|This is what the present is like in Africa, and what the future will be like for the entire world:|
Across the city children and adults are seen laden with containers in search of water wherever it can be found.
As if the shortage and filthy condition of most of the water available are not enough headaches for most of the residents, owners of the few chlorinated wells across the city or even open wells have resorted to selling water at higher than normal prices.
In parts of the city our reporter visited, it was observed that a gallon of water now sells for between 15 to 50 Liberian dollars depending on the quality of the water, the disposition of the well owner, and the desperation of the buyer.
"What we will do? We have to buy water at higher prices because those who own wells are concentrating on making profits. You either buy at their prices or you die of thirst," said Marshall Thompson of Carey Street who said they have cut down water ration to less than half gallon per person.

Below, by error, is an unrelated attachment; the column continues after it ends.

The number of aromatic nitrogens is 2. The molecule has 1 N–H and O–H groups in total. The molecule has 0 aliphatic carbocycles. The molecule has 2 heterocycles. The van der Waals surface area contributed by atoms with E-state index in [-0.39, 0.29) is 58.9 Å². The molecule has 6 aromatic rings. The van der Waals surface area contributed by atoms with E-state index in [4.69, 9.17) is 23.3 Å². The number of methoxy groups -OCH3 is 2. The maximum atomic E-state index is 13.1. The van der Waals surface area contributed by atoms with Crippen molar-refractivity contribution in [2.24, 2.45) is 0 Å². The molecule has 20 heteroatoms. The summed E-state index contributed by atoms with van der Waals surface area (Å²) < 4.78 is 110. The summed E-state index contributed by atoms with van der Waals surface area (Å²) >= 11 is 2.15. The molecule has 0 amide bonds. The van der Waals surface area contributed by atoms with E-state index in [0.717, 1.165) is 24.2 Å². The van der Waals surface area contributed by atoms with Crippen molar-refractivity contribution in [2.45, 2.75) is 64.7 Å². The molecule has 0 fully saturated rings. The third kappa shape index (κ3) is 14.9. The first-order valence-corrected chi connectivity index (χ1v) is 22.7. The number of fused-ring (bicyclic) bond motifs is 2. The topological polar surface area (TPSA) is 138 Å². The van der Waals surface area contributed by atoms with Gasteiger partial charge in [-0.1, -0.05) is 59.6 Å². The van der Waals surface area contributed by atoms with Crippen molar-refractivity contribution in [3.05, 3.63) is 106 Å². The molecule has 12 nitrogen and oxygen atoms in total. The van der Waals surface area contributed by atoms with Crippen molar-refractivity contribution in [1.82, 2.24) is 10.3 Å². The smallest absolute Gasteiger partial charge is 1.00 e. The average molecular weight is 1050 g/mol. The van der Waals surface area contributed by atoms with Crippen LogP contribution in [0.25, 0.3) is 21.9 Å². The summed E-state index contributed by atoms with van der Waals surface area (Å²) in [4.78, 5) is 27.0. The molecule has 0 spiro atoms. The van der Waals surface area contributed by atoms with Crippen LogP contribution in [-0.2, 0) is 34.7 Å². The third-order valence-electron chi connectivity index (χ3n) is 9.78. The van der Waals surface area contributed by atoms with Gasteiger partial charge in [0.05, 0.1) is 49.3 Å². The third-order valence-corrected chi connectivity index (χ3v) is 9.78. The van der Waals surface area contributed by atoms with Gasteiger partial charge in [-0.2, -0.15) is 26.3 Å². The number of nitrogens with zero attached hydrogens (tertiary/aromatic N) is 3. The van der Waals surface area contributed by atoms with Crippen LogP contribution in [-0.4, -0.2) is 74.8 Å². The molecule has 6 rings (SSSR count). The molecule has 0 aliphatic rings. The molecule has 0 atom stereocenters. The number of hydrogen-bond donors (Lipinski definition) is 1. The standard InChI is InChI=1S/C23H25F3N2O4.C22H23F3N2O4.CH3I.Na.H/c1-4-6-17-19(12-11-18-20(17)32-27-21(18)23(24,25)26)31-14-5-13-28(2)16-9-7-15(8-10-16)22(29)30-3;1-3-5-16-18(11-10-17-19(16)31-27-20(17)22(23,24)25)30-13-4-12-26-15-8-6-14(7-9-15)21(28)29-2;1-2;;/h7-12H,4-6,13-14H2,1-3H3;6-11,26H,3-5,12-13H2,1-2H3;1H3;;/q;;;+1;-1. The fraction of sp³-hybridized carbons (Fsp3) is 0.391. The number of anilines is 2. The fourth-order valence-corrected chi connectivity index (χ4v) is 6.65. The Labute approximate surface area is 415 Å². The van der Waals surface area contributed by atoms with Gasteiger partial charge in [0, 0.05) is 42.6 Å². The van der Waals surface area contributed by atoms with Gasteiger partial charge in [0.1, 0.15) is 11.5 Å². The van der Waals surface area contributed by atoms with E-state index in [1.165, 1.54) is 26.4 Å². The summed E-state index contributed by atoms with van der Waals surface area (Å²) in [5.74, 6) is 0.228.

"I used to be able to pay for enough water for bathing, drinking, washing, and flushing commodes. But now we have to decide which of these to use water for and washing is not one of them," he said.
Story about the current (Dec. 2005) water shortage in Monrovia, Libera, from All Africa.
The water problem can be broken into two main areas:
The Aral Sea